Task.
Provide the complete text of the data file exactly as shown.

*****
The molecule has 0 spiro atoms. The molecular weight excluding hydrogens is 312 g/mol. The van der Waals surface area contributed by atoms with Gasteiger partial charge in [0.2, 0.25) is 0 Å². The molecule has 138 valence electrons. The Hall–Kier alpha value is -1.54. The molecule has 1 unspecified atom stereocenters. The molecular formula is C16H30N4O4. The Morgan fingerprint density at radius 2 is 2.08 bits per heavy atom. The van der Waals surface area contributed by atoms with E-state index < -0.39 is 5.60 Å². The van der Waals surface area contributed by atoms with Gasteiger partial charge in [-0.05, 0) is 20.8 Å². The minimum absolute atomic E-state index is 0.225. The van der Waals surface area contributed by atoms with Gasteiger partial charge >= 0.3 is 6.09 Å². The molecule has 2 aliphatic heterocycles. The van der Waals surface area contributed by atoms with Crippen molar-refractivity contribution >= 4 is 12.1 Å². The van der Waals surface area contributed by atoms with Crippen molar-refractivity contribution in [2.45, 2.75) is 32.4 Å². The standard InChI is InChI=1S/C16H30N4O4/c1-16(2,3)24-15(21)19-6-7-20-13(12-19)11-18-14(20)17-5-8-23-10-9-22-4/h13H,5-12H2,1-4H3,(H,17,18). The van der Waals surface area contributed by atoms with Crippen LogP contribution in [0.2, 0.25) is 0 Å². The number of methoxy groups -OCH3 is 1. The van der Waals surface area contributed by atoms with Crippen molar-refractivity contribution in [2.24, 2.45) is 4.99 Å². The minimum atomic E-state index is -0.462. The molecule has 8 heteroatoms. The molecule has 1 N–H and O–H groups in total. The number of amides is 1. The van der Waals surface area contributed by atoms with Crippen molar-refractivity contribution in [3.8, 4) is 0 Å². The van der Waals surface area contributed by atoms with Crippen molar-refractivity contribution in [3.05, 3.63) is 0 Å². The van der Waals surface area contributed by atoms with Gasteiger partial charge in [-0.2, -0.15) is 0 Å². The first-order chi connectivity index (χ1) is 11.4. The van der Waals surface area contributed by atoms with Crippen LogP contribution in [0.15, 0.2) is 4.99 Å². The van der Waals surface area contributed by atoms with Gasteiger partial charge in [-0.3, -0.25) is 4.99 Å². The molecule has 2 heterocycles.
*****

The molecule has 0 spiro atoms. The molecular weight excluding hydrogens is 312 g/mol. The van der Waals surface area contributed by atoms with Gasteiger partial charge in [0.2, 0.25) is 0 Å². The molecule has 138 valence electrons. The Hall–Kier alpha value is -1.54. The molecule has 1 unspecified atom stereocenters. The molecular formula is C16H30N4O4. The Morgan fingerprint density at radius 2 is 2.08 bits per heavy atom. The van der Waals surface area contributed by atoms with E-state index < -0.39 is 5.60 Å². The van der Waals surface area contributed by atoms with Gasteiger partial charge in [-0.05, 0) is 20.8 Å². The minimum absolute atomic E-state index is 0.225. The van der Waals surface area contributed by atoms with Gasteiger partial charge >= 0.3 is 6.09 Å². The molecule has 2 aliphatic heterocycles. The van der Waals surface area contributed by atoms with Crippen molar-refractivity contribution >= 4 is 12.1 Å². The van der Waals surface area contributed by atoms with Crippen molar-refractivity contribution in [2.45, 2.75) is 32.4 Å². The standard InChI is InChI=1S/C16H30N4O4/c1-16(2,3)24-15(21)19-6-7-20-13(12-19)11-18-14(20)17-5-8-23-10-9-22-4/h13H,5-12H2,1-4H3,(H,17,18). The van der Waals surface area contributed by atoms with Crippen LogP contribution in [0.2, 0.25) is 0 Å². The number of methoxy groups -OCH3 is 1. The van der Waals surface area contributed by atoms with Crippen molar-refractivity contribution in [2.24, 2.45) is 4.99 Å². The minimum atomic E-state index is -0.462. The molecule has 8 heteroatoms. The molecule has 1 N–H and O–H groups in total. The number of amides is 1. The van der Waals surface area contributed by atoms with Crippen molar-refractivity contribution in [3.8, 4) is 0 Å². The van der Waals surface area contributed by atoms with Crippen molar-refractivity contribution in [3.05, 3.63) is 0 Å². The van der Waals surface area contributed by atoms with Gasteiger partial charge in [-0.2, -0.15) is 0 Å². The first-order chi connectivity index (χ1) is 11.4. The van der Waals surface area contributed by atoms with Crippen LogP contribution in [0.15, 0.2) is 4.99 Å². The van der Waals surface area contributed by atoms with Gasteiger partial charge in [-0.3, -0.25) is 4.99 Å². The molecule has 2 heterocycles.